Barite is the primary, naturally occurring, barium-based mineral. Barium, atomic number 56, derives its name from Greek and means heavy.
Barite is the primary, naturally occurring, barium-based mineral. Barium, atomic number 56, derives its name from Greek and means heavy. Barite is also known as baryte, and in Missouri is known as “tiff”. The primary countries in which commercial deposits of barite are currently found are the United States, China, India and Morocco. Barite’s high density and chemical inertness make it an ideal mineral for many applications.
The chemical formula for barite is BaSO4. It has a high specific gravity of 4.50 g/cm3. Its Mohs hardness is 3.0 to 3.5. Barite, which may be found in a variety of colors including yellow, brown, white, blue, gray, or even colorless, typically has a vitreous to pearly luster.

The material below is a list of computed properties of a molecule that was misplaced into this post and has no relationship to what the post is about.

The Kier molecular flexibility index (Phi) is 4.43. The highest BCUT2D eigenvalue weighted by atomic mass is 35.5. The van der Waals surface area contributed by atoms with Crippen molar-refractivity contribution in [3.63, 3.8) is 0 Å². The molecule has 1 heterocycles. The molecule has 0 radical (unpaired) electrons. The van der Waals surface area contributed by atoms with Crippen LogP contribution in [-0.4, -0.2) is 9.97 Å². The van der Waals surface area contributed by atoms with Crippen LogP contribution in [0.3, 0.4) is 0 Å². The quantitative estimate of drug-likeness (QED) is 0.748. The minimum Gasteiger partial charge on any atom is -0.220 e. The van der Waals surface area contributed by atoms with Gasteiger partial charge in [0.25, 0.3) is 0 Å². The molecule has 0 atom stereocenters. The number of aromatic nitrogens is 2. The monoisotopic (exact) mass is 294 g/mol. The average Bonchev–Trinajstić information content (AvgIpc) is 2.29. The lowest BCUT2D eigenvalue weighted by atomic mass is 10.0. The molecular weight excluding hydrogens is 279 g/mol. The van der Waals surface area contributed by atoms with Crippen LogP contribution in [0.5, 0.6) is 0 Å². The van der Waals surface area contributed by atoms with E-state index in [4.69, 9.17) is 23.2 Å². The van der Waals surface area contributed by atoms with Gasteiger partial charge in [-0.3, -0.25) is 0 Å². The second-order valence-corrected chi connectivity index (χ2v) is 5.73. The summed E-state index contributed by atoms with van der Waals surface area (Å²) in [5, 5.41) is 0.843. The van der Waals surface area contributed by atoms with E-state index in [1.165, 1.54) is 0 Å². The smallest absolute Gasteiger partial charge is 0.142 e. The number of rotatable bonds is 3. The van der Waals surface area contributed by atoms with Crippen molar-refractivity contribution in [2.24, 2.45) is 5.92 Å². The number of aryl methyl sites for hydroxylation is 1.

Barite may be found in conjunction with both metallic and nonmetallic mineral deposits. To be economically viable for extraction, barite usually needs to be the predominant material in a deposit. The types of deposits in which it is normally found include vein, residual, and bedded. Vein and residual deposits are of hydrothermal origin, while bedded deposits are sedimentary.
Major deposits in the United States have been found in Georgia, Missouri, Nevada and Tennessee. In Canada, the mineral has been mined in the Yukon Territory, Nova Scotia and Newfoundland. In Mexico, barite deposits have been discovered in Hermosillo, Pueblo, Monterrey and Durango.